Published March 2023
Florida Community Association Professionals’ (FCAP) training is offered on two levels. Level one consists of courses meeting Florida’s continuing education requirements for CAMs, and level two is the Florida Advanced CAM Studies (FACS) course. For further information about the more than 38 online continuing education classes available or to pursue the Certified Florida Community Association Manager (CFCAM) designation, please visit www.fcapgroup.com/membership/education-training/.
Editor’s Note: This is part two in a multi-part series.
Part I explained how service providers/vendors are to submit an RFP. Part II commences with the information to obtain from a potential security vendor.
Other details and questions:
Editor’s Note: In the next issue, questions that address documentation, training and emergency conditions, equipment issues, and costs will be addressed as well as a CAM request for proposal.
One of my owners who is a trustee for her condominium unit signed her outer return envelope for the election as only her name and did not put the word “trustee.” Is her ballot disqualified?
Also, I opened her outer return envelope by mistake. It’s a long story, but she sent it from California in a priority mail envelope, which I quickly opened. Then I quickly opened the #10 envelope inside before turning it over and realizing it was the return envelope. I tried to call, sent a text, and an email, but she has not responded. I don’t think I have time to send everything again to her in California. Did I compromise her ballot?
If I understand the situation, the ballot envelope must be inside the return envelope that you sent and must be signed with her unit number on it. I don’t think it’s important that she put the word trustee after her name. Most trustees don’t know to do that anyway.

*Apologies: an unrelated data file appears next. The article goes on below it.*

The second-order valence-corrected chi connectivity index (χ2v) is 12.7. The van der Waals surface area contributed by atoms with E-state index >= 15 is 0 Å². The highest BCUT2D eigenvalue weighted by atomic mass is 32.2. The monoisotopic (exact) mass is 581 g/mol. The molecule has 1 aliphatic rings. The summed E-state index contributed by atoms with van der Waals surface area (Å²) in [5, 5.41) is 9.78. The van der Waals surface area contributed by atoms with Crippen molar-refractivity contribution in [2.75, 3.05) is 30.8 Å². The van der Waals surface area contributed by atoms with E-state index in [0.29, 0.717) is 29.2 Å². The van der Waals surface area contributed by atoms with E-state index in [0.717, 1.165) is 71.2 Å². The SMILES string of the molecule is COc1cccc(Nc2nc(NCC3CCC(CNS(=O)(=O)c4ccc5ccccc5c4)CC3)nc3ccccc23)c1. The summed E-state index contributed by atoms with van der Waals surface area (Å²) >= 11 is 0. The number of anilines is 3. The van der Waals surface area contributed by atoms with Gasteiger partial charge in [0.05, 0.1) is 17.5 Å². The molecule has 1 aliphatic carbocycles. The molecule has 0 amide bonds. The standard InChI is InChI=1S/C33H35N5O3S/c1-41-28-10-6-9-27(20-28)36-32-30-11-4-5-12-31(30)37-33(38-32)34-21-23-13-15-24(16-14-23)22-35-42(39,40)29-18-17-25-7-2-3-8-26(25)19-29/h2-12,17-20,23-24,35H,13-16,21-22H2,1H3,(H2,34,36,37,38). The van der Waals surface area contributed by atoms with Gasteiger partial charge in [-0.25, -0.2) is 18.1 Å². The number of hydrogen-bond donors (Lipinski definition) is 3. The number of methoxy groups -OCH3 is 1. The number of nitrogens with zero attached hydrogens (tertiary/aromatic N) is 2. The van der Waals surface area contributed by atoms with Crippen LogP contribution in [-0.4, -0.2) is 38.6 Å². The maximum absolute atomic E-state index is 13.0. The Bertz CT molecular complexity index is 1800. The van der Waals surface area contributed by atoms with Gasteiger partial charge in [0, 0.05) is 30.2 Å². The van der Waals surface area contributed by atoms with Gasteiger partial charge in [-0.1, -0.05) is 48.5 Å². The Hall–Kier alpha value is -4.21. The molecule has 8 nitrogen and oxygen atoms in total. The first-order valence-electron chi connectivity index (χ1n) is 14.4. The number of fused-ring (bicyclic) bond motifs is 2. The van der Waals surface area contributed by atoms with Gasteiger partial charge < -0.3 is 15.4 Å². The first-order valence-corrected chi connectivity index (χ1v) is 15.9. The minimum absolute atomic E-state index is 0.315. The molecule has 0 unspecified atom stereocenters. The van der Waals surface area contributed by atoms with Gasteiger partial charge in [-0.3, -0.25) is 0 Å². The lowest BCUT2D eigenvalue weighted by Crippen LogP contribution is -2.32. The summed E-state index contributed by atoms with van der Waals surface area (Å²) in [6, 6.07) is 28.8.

If she put both of those fully completed envelopes in the priority envelope, that would be fine to have opened the priority envelope. But if she only put the ballot envelope in the priority envelope without the return envelope sent to her, you must disregard her vote.
If both envelopes were inside the priority envelope, and you accidentally opened the return envelope inside the priority envelope, I would tape up the return envelope and type out notes about what happened, sign and date it, and have a witness also sign the note.
After Hurricane Ian, we had many units with water intrusion. Under the Florida Statute’s emergency provisions, the association brought in a water mitigation company to dry out units to prevent mold and drywall replacement. Many owners were not on site or did not respond when contacted about their units. We did confirm with our attorney the association was within its rights to do this. The remediation cost will be a special assessment since we have not reached our deductible.
Is there a different way you would have proceeded?
You did the right thing in checking with your attorney. I too think that was the appropriate path. The association has the right to access the units in an emergency. Drying out wet units is an emergency.
Five years ago the condominium association replaced the roofs. After the last hurricane, many owners had roof leaks and damage inside their units. The board determined this was hurricane damage, but it was less than the deductible. The repair estimate is $50,000. Can this be paid from the roof reserves account?
I advise my boards, when the occasion arises, to use roof reserves, etc., for large repair bills. Doing so extends the life of the roof. To me, it’s a board decision/judgment call. Sometimes the CPA will have an opinion.
You’ll remember we are a small cooperative association. Both my husband and I sent in our notices of intent to run and ended up on the board because there were not enough candidates to fill all the seats. So now I am told that one of us cannot be on the board because of Section 719.106(1)(a), but it looks like there is an exception to that statute. Can you help me?
Then if the answer is “yes” and we can both serve on the board, do both of us get a vote at board meetings? I’ve been told “no.”
The statute does have an exception and says, “unless there are not enough eligible candidates to fill the vacancies on the board at the time of the vacancy.” It appears you are eligible to serve.
The statute requires that a vote for each board member present be recorded in the minutes. So, yes, you and your husband both get a vote at a board meeting. In addition, there is a misconception that the president/chair does not vote. In community association board meetings, the president does vote. All votes are presumed “yes” unless the board member specifically votes “no.” Abstentions are rare and are only for conflicts of interest, which should be clearly spelled out in the minutes.